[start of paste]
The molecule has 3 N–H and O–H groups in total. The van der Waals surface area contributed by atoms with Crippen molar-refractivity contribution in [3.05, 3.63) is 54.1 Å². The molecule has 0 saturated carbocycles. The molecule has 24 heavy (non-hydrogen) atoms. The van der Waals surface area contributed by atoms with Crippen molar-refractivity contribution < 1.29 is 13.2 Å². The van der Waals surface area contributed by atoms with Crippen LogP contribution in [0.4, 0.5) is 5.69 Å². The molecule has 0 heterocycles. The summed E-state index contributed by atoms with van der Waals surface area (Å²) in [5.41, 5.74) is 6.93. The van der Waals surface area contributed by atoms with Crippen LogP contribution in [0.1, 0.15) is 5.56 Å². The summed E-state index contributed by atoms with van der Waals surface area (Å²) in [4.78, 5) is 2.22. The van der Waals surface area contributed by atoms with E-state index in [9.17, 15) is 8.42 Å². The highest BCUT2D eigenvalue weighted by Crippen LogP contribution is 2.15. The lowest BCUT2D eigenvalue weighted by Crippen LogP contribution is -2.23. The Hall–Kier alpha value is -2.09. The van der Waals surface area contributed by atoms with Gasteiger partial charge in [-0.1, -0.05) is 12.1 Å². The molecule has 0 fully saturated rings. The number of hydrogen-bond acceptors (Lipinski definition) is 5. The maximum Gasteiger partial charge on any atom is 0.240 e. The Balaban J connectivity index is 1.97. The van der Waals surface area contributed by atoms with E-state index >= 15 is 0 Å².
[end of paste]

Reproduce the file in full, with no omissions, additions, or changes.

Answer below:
The molecule has 3 N–H and O–H groups in total. The van der Waals surface area contributed by atoms with Crippen molar-refractivity contribution in [3.05, 3.63) is 54.1 Å². The molecule has 0 saturated carbocycles. The molecule has 24 heavy (non-hydrogen) atoms. The van der Waals surface area contributed by atoms with Crippen molar-refractivity contribution < 1.29 is 13.2 Å². The van der Waals surface area contributed by atoms with Crippen LogP contribution in [0.4, 0.5) is 5.69 Å². The molecule has 0 heterocycles. The summed E-state index contributed by atoms with van der Waals surface area (Å²) in [5.41, 5.74) is 6.93. The van der Waals surface area contributed by atoms with Crippen LogP contribution in [0.1, 0.15) is 5.56 Å². The summed E-state index contributed by atoms with van der Waals surface area (Å²) in [4.78, 5) is 2.22. The van der Waals surface area contributed by atoms with E-state index in [9.17, 15) is 8.42 Å². The highest BCUT2D eigenvalue weighted by Crippen LogP contribution is 2.15. The lowest BCUT2D eigenvalue weighted by Crippen LogP contribution is -2.23. The Hall–Kier alpha value is -2.09. The van der Waals surface area contributed by atoms with Gasteiger partial charge in [-0.1, -0.05) is 12.1 Å². The molecule has 0 fully saturated rings. The number of hydrogen-bond acceptors (Lipinski definition) is 5. The maximum Gasteiger partial charge on any atom is 0.240 e. The Balaban J connectivity index is 1.97. The van der Waals surface area contributed by atoms with E-state index >= 15 is 0 Å².